I loved this debut fantasy novel by Tasha Suri. It’s well-written and creates a fascinating world with a terrifying villain. It’s inspired by the Mughal Empire of India, something I knew absolutely nothing about before reading this book — which is why fiction by diverse writers is so important. Suri brings cultural references and perspectives to this story that aren’t often found in fantasy novels.
The heroine is Mehr, who grows up the daughter of a Governor, who’s expected to suppress her Amrithri side, which comes from her mother. Her mother abandoned Mehr and her younger sister years ago, and now the Amrithri are being hunted down by the Empire. Mehr refuses, however, to let go of her Amrithri beliefs. She and her friend/mentor Lalita plan to perform an Amrithi ritual rite during the upcoming storm, but when her friend doesn’t show up, Mehr ventures out into the storm to find her.
At the beginning of the book I worried a bit because of a few tropes – the mean stepmother, for one, and the heroine who has more power than she realizes. However, even though this book does use a few plot points that have been done before, most of it felt really original. I was intrigued by the idea of magic through ritual dance, for example. I also liked that while there was a clear villain in this story, there was definitely some moral gray area on all sides.
Suri tackles a wide range of issues in this story, from racism to cultural assimilation to privilege to religion to the politics of marriage. Throughout, she writes about the choices her characters make, and the importance of being able to make choices, despite the possible consequences.
I was also intrigued by the way Mehr thinks about clothing and veils. I’m used to thinking of women’s clothing, especially veils, as repressive, but Mehr sees them as protective, and feels exposed and vulnerable without them.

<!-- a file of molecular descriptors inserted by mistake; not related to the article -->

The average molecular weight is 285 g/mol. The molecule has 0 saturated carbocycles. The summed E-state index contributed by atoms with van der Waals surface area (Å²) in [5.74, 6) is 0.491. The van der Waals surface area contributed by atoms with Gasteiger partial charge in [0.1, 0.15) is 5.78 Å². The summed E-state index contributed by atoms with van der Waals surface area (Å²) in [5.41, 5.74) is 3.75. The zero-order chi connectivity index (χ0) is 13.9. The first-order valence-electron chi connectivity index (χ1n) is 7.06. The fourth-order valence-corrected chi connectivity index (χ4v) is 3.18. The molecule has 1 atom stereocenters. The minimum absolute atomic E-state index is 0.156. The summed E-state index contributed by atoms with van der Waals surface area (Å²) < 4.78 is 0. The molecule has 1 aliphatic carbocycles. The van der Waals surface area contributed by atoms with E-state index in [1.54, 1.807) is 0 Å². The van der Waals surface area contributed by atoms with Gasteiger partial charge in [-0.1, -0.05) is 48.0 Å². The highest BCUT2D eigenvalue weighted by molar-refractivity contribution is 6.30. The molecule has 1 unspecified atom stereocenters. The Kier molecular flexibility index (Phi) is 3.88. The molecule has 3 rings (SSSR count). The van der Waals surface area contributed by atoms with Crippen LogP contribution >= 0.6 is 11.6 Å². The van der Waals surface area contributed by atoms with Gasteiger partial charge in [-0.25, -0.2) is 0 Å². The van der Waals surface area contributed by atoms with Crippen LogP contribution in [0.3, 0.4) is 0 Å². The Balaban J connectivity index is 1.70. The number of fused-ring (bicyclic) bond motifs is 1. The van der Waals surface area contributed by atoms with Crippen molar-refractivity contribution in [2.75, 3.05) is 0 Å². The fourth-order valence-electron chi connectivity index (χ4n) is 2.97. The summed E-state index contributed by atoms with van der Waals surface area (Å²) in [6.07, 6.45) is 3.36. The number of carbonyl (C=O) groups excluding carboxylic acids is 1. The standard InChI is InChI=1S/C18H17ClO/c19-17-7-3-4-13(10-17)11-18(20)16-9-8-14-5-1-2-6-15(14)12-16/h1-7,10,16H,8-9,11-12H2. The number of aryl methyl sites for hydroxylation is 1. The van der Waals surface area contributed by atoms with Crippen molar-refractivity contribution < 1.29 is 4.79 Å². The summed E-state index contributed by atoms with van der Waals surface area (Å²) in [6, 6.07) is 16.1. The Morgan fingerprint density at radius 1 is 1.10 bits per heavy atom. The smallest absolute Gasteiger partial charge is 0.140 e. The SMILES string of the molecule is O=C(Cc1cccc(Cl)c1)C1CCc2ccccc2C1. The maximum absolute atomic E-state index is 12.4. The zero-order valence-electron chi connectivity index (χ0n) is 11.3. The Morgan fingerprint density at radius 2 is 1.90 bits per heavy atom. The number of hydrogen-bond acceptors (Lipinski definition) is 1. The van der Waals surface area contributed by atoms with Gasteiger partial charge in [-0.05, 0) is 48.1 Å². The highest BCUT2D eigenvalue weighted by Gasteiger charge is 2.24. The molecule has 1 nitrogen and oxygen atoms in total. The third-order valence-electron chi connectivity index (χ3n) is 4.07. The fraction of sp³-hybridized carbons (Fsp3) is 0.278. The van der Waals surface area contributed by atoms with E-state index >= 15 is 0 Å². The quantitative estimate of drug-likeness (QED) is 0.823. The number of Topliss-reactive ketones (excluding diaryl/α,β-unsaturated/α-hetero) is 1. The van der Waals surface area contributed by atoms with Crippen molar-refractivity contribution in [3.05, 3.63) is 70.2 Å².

Two things I especially appreciated about this book: first, you really see Mehr’s character grow. So many fantasy novels start and end with a perfect heroine who does everything right. I felt like Suri introduced a lot of hesitancy and doubt into this character, who feels very put upon in the beginning but knows nothing about the world. And second, I loved Mehr’s relationship with Amun, which develops gradually.
I really appreciated the thoughtful pace of this book. I will note that many readers on Goodreads felt this book moves too slowly, especially in the middle third. It was even called “slow fantasy” by some reviewers. For me, the pacing was just right and I would have been disappointed if it moved faster. It’s a lengthy book but I moved through it in just a few days and enjoyed every moment. Suri does a great job creating a vivid atmosphere and a complex world.
This is one of the more impressive debut fantasy novels I’ve read. While I’m not directly comparing it to Katherine Arden’s excellent novels, if you’re looking for thoughtful fantasy set in a different country and culture, I think you’ll like this book.
Note: I received an advance copy of this book from NetGalley and publisher Orbit Books. This book published on November 13, 2018.